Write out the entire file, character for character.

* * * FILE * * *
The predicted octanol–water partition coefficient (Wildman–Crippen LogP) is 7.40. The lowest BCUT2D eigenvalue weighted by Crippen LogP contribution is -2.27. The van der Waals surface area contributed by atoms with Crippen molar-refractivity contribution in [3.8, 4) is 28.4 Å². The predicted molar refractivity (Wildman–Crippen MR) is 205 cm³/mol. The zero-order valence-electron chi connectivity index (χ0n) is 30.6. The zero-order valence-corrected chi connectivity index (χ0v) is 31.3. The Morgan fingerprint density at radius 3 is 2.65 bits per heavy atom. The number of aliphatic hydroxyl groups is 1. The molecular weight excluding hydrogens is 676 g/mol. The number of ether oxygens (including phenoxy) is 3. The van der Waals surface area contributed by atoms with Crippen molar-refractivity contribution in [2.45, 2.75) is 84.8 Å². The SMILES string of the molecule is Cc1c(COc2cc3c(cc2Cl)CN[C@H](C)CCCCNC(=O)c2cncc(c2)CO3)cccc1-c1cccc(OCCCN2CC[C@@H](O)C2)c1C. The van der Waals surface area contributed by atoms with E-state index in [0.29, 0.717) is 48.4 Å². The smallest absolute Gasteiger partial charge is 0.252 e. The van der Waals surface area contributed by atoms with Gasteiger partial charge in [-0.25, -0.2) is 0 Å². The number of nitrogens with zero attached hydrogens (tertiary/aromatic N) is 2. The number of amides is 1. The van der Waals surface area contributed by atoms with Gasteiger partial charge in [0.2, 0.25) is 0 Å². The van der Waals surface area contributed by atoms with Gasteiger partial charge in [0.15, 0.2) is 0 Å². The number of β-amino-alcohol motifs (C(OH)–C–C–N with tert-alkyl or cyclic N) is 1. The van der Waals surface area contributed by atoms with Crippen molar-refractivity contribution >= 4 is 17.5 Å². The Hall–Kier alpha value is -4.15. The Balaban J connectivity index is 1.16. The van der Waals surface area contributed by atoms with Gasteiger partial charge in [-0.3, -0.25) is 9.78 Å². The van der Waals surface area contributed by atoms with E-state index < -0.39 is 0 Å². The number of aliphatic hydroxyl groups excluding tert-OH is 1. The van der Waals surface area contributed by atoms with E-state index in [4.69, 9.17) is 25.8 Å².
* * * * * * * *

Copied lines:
The predicted octanol–water partition coefficient (Wildman–Crippen LogP) is 7.40. The lowest BCUT2D eigenvalue weighted by Crippen LogP contribution is -2.27. The van der Waals surface area contributed by atoms with Crippen molar-refractivity contribution in [3.8, 4) is 28.4 Å². The predicted molar refractivity (Wildman–Crippen MR) is 205 cm³/mol. The zero-order valence-electron chi connectivity index (χ0n) is 30.6. The zero-order valence-corrected chi connectivity index (χ0v) is 31.3. The Morgan fingerprint density at radius 3 is 2.65 bits per heavy atom. The number of aliphatic hydroxyl groups is 1. The molecular weight excluding hydrogens is 676 g/mol. The number of ether oxygens (including phenoxy) is 3. The van der Waals surface area contributed by atoms with Crippen molar-refractivity contribution in [2.45, 2.75) is 84.8 Å². The SMILES string of the molecule is Cc1c(COc2cc3c(cc2Cl)CN[C@H](C)CCCCNC(=O)c2cncc(c2)CO3)cccc1-c1cccc(OCCCN2CC[C@@H](O)C2)c1C. The van der Waals surface area contributed by atoms with E-state index in [0.29, 0.717) is 48.4 Å². The smallest absolute Gasteiger partial charge is 0.252 e. The van der Waals surface area contributed by atoms with Gasteiger partial charge in [-0.25, -0.2) is 0 Å². The number of nitrogens with zero attached hydrogens (tertiary/aromatic N) is 2. The number of amides is 1. The van der Waals surface area contributed by atoms with Gasteiger partial charge in [0.2, 0.25) is 0 Å². The van der Waals surface area contributed by atoms with Gasteiger partial charge in [0.15, 0.2) is 0 Å². The number of β-amino-alcohol motifs (C(OH)–C–C–N with tert-alkyl or cyclic N) is 1. The van der Waals surface area contributed by atoms with Crippen molar-refractivity contribution >= 4 is 17.5 Å². The Hall–Kier alpha value is -4.15. The Balaban J connectivity index is 1.16. The van der Waals surface area contributed by atoms with Gasteiger partial charge in [-0.3, -0.25) is 9.78 Å². The van der Waals surface area contributed by atoms with E-state index < -0.39 is 0 Å². The number of aliphatic hydroxyl groups excluding tert-OH is 1. The van der Waals surface area contributed by atoms with E-state index in [4.69, 9.17) is 25.8 Å².